Every once in a while, there is an outbreak that invades the human population, leaving people all over the world worrying about the wellbeing of themselves and their families. Although pandemic influenza occurs infrequently, preparing to respond to a pandemic outbreak can be complex. Unlike a seasonal flu, people have little to no immunity to a pandemic flu. According to the Centers for Disease Control and Prevention, the definition of a pandemic flu is “a global outbreak of a new influenza A virus.” It occurs when a new influenza virus emerges and is spread easily between humans. Because of the lack of immunity in the human population for a pandemic flu, it can be extremely difficult to prevent it from spreading at a rapid rate. The pandemic influenza virus can cause severe illnesses and/or deaths all over the world.
Facts About Pandemic Flu
- 1. Influenza pandemics occur when:
- A new influenza A virus is detected.
- It is spread easily between humans.
- It causes serious illnesses and deaths.
- The population has little to no immunity to the virus.
2. Influenza pandemics have occurred several times a century since the Middle Ages. In the 20th century, there were three pandemic flus: in 1918, 1957, and 1968.
3. It is difficult- almost impossible- for scientists to predict when a pandemic will occur.
4. Scientists are currently monitoring the bird influenza situation in Europe and Asia (H5N1) closely. If the virus becomes more easily transmissible to humans, it has the potential to be a pandemic influenza.
5. There is no pandemic influenza vaccine since all the viruses are different, and it is impossible to predict a strain. Therefore, there is usually not a vaccine for the first 6 months of a pandemic outbreak.
Goals of a pandemic planning checklist:
- Prevent the spreading of germs.
- Contain the virus as much as possible.
- Treat those suffering with influenza.
- Cover your mouth and nose with a tissue when sneezing and coughing.
- Throw away tissues immediately after they have been used.
- Wash your hands with soap and water or an alcohol-based hand sanitizer on a regular basis.
- Keep at least three feet of distance between yourself and anyone who is sick.
- Avoid touching your eyes, nose, and mouth.
- Stay at home if you are sick.
- Where a mask when at a hospital or doctor’s office when you are sick.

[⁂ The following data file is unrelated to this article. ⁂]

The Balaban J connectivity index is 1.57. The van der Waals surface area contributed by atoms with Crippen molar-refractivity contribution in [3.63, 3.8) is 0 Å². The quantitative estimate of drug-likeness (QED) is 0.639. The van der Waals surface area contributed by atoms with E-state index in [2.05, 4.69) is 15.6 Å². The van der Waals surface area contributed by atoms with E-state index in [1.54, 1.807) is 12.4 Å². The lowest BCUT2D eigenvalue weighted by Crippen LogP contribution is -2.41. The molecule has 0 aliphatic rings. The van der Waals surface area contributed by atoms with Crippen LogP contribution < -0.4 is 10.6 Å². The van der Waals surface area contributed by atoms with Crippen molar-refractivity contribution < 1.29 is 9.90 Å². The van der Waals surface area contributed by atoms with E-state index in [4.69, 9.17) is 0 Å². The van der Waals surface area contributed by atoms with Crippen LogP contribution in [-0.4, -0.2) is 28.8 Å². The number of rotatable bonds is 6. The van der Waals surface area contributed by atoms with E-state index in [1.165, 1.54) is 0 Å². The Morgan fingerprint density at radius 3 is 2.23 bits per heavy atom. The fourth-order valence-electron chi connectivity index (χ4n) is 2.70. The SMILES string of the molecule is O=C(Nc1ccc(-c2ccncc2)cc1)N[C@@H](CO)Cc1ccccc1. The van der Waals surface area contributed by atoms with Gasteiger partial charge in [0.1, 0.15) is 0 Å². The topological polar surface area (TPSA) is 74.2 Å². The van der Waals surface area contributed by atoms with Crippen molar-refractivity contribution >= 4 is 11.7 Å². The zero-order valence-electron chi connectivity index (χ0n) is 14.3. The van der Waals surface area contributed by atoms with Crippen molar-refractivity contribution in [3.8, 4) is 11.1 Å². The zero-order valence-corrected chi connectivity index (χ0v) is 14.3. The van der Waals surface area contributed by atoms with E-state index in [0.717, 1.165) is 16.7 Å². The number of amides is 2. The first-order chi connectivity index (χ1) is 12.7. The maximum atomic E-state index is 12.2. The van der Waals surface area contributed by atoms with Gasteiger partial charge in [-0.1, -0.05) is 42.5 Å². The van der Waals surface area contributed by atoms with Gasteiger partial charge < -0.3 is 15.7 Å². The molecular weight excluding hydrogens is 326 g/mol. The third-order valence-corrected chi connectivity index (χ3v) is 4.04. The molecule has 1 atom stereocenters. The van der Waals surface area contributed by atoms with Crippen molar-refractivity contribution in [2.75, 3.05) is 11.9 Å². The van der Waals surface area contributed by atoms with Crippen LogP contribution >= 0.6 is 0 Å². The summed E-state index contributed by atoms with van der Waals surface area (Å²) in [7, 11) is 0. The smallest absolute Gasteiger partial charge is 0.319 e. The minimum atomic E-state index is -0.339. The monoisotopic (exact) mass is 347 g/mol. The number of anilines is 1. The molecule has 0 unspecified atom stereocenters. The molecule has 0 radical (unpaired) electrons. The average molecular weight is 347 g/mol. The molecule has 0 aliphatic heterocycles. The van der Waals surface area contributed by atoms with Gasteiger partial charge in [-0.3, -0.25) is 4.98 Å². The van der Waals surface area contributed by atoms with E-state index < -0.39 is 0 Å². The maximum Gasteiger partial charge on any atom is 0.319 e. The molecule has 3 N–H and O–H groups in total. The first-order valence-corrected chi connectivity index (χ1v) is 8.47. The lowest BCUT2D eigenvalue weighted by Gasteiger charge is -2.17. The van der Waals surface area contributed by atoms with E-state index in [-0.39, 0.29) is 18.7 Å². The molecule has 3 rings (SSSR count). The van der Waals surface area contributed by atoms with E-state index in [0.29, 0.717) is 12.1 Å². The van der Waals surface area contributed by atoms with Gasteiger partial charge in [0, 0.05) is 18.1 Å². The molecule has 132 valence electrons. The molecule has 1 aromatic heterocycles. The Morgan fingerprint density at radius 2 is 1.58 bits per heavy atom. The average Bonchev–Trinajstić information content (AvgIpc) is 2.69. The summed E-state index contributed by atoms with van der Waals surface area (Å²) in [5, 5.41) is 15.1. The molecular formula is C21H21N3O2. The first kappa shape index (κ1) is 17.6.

- If someone in your family or household is sick, separate them from the rest of the family, except for a designated care giver.
- Disinfect doorknobs, switches, handles, computers, and any common, shared surfaces.
- Wash everyone’s clothes in hot water.
- Wear disposable gloves when cleaning up after sick people.
- Face masks (N95 respirators)
- Vinyl gloves
- An eye shield frame
- Disposable eye shields
- Disposable thermometers
- Hand sanitizer solution
- Sanitizer surface spray
- Sanitizer surface wipes
- Personal antimicrobial wipes
- Tissue pack
- Biohazard bags
What can we do to prevent getting infected with a pandemic flu virus?
Once a pandemic outbreak has been detected and announced, the best way to prevent getting the virus is to limit the spreading of germs and treat those who have been infected. Here are some tips that can help prevent the spreading of germs during a pandemic outbreak:
Pandemic Flu Planning Checklist
The most essential part of a pandemic planning checklist is having the materials you need to help prevent the spreading of the disease. Be prepared with an infection protection kit that is equipped with the essentials needed to reduce the spreading of germs.
What should be on your pandemic flu planning checklist?
Influenza pandemics are impossible to predict. That is why it is critical to be prepared to respond to a pandemic outbreak at any time. Keep you and your family safe by planning ahead and stocking up on all the necessary materials needed to prevent the spreading of a pandemic virus in your household.